Virtual and augmented reality are helping to improve quality in innovative new ways. Virtual and augmented reality tools have been readily adopted by manufacturers aiming to improve efficiency, safety, and connectivity as they develop and repair their products. According to a report published by PwC in 2016, more than a third of US manufacturers surveyed were either already using virtual reality technology, or planned to do so in the next three years. In terms of product design, the technology facilitates remote collaboration, and many products can be “experienced” before they are actually made - potentially increasing product quality for consumers. In 2016, MIT Technology Review reported that commercial construction companies had begun using augmented reality technology to help them identify and avoid problems before starting work at a site; one senior manager at a firm in Rhode Island was able to use a Microsoft HoloLens head-mounted display unit in order to look at a mockup of a project and see that steel frames he planned to order would actually be too long to fit the design. His company then asked the supplier to cut the frames shorter in advance of delivery, enabling it to save thousands of dollars in unnecessary labour costs. While virtual reality can help businesses visualize store layouts before they are built, augmented reality can fundamentally change the way retailers deliver their products to consumers. The functionality and quality of products can be assessed from anywhere, anytime. A Harvard Business Review article published in 2016 presented several possible use cases: virtually trying on clothing in the comfort of one’s own home; testing out the look and fit of furniture at home; and potentially enabling people in different locations to go shopping together. The free augmented reality app KabaQ, released in 2017, can render compelling 3D models of food - which enable people to preview their meals on a tablet before ordering. AR may ultimately prove to be the easiest option for retailers seeking to bolster their services, given that the technology can be accessed on any smartphone. Virtual reality, on the other hand, still requires special equipment and so may be more suitable for other types of businesses - at least, for now. However, as the technology inevitably matures, virtual reality shopping will likely take off.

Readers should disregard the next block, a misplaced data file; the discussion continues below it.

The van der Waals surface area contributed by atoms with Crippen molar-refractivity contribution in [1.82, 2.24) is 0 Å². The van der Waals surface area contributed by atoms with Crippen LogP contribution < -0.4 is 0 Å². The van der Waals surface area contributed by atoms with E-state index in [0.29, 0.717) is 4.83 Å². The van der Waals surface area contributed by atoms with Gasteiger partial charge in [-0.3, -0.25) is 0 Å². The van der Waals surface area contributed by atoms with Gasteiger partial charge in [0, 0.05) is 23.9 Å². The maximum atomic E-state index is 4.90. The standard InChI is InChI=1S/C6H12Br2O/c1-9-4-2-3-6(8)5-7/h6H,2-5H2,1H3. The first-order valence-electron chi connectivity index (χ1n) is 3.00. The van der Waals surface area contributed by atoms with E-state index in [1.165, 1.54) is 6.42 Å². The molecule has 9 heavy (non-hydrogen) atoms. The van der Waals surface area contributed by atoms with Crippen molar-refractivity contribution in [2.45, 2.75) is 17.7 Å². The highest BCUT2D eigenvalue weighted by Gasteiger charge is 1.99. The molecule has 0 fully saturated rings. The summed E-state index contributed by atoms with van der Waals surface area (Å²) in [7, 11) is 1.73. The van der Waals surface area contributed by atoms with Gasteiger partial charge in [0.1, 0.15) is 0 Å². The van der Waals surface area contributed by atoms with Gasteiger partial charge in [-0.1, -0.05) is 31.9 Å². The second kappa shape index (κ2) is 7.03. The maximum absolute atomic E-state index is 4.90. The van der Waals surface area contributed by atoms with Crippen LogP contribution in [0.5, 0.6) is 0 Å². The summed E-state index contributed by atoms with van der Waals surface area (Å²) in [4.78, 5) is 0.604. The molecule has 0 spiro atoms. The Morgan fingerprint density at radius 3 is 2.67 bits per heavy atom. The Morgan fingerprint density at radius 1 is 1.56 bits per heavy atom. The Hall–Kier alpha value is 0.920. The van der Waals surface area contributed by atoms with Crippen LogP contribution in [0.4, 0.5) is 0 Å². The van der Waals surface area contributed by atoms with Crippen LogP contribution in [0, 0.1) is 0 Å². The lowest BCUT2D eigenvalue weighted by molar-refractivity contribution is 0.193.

New Ways to Make, Do and Buy